Unconscious Bias Could Be Holding You Back

16 November, 2017

Think about something you’re attached to. Let’s say it’s your reputation for being a great speaker, or the results from your banting diet, or your love of cats.

You work hard at it. You pride yourself on it. In fact, your personal brand hinges on it. You ‘get’ other first class speakers, or LCHF enthusiasts. You share cat videos. You have that “insider” glow.

Feels good, right?

Let’s say you have an ambition to be on the TEDx stage to talk about your banting journey. Let’s face it, you’re an expert on replacing carbs with all variations of cauliflower. Added to this, you exercise multiple times a week, and pride yourself on getting all your Discovery watch points by Tuesday.

You’re not in competition with anyone else, you do it for yourself. It satisfies you.

Then you get paired up with a TEDx speaking coach who has a loyalty card for The Creamery, which she uses every day. I mean, c’mon people, no-one could possibly want that much caramel-popcorn flavoured ice-cream. Doesn’t she know what she’s doing to herself?

She must be weak-willed. And probably single. Is what unconsciously tell yourself. How is she EVER going to add value to my work?

Or maybe you’ve been assigned to work with a person or colour, or someone with a disability, or different religious beliefs. What judgments do you unconsciously hold against them?

We all do it.

Our unconscious biases stem from the fundamental beliefs and values we were raised on. They’re not our fault, just our downfall.

Here’s why: whatever you’re attached to is the doorway for your personal bias.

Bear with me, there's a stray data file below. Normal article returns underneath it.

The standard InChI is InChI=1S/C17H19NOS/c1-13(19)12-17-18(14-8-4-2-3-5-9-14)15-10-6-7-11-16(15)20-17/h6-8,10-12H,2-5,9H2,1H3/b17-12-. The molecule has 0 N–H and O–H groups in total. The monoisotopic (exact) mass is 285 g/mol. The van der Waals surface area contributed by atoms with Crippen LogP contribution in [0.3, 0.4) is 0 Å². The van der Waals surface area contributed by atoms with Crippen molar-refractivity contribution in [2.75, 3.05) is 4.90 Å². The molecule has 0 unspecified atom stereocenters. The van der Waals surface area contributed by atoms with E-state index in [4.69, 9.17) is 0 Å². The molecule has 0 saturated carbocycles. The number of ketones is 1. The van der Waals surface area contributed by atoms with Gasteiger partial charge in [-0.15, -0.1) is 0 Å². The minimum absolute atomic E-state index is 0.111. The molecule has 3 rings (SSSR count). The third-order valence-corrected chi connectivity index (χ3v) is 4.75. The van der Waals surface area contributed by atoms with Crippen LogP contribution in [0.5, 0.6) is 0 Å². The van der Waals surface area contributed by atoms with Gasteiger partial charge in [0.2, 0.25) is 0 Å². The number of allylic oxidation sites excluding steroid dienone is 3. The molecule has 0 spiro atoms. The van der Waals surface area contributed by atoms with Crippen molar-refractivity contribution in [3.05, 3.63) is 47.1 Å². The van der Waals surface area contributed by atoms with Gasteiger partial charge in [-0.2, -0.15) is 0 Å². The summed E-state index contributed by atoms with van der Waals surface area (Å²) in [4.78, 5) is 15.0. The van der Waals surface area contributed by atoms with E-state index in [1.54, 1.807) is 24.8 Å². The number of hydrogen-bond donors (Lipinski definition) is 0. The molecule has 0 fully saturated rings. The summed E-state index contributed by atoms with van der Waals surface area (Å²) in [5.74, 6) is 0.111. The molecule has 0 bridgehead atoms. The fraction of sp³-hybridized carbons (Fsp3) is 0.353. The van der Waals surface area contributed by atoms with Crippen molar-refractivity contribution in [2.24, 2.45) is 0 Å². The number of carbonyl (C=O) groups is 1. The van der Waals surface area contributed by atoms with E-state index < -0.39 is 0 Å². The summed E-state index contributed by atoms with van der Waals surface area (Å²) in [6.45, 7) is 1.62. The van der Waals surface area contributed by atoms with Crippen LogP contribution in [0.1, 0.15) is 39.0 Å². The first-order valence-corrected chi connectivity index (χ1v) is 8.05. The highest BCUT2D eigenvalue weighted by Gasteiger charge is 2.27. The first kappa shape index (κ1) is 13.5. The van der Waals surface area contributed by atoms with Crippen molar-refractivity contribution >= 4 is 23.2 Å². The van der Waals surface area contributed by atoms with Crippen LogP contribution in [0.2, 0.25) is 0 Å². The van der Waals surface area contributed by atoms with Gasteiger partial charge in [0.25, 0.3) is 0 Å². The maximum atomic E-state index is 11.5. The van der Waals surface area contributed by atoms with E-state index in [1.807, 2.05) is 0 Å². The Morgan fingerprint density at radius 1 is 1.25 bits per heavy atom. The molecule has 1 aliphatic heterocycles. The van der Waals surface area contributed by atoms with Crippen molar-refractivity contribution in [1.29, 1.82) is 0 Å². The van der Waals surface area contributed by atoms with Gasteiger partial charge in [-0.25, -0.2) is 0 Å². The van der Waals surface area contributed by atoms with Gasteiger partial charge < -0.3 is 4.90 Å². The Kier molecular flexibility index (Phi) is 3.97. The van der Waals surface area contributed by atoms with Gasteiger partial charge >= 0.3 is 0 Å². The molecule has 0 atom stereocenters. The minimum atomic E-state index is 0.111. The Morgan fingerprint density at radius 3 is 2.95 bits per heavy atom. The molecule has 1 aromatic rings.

Physiologically, when we’re attached to something – be it values or outcome – we shut down a part of our brain that sees other possibilities. We become fixed on our ideas and what we know is right. Teenagers are good at this. They know everything. Every time a teenager says “I know” they’re literally cutting neural pathways. Same with you. Every time you disregard what someone is saying based on your own unconscious bias, you’re closing yourself to solutions and possibilities.

“That Creamery lady is not going to be able to tell me anything about speaking because she eats ice cream. And I don’t. And I know how to make pizza out of cauliflower.”

This also happens when we judge ourselves. Take impromptu speaking for example, or any situation where you feel put on the spot. You know you have the information somewhere inside you, but the moment you perceive you’re being judged, even by yourself, you can’t access it. You shut down. Your thinking is impaired. And then you double judge yourself later thinking about all the things you should have said but didn’t.

So, if you want to be more productive and more successful, I invite you to observe what you’re attached to – what you hold dear. Nurture your neural pathways, don’t destroy them. As I deferentially suggest to my teenage boys, when you feel that judgment coming up inside you, instead of saying “I know” say “Hmm, that’s interesting” and then you can choose a level of awareness that comes from a place of power, not fear.

Who knows, maybe you’ll let me send you the link to my favourite cat videos.

Robyn Young - Personal Leadership Branding for Executives

About the Author

Robyn Young

As a personal leadership branding strategist, Robyn Young helps individuals identify and articulate their unique strengths, values and goals, empowering them to build an authentic personal brand that resonates with their stakeholders.

Robyn has a keen eye for aligning personal attributes with professional aspirations, helping her clients project a powerful and compelling image in their chosen field.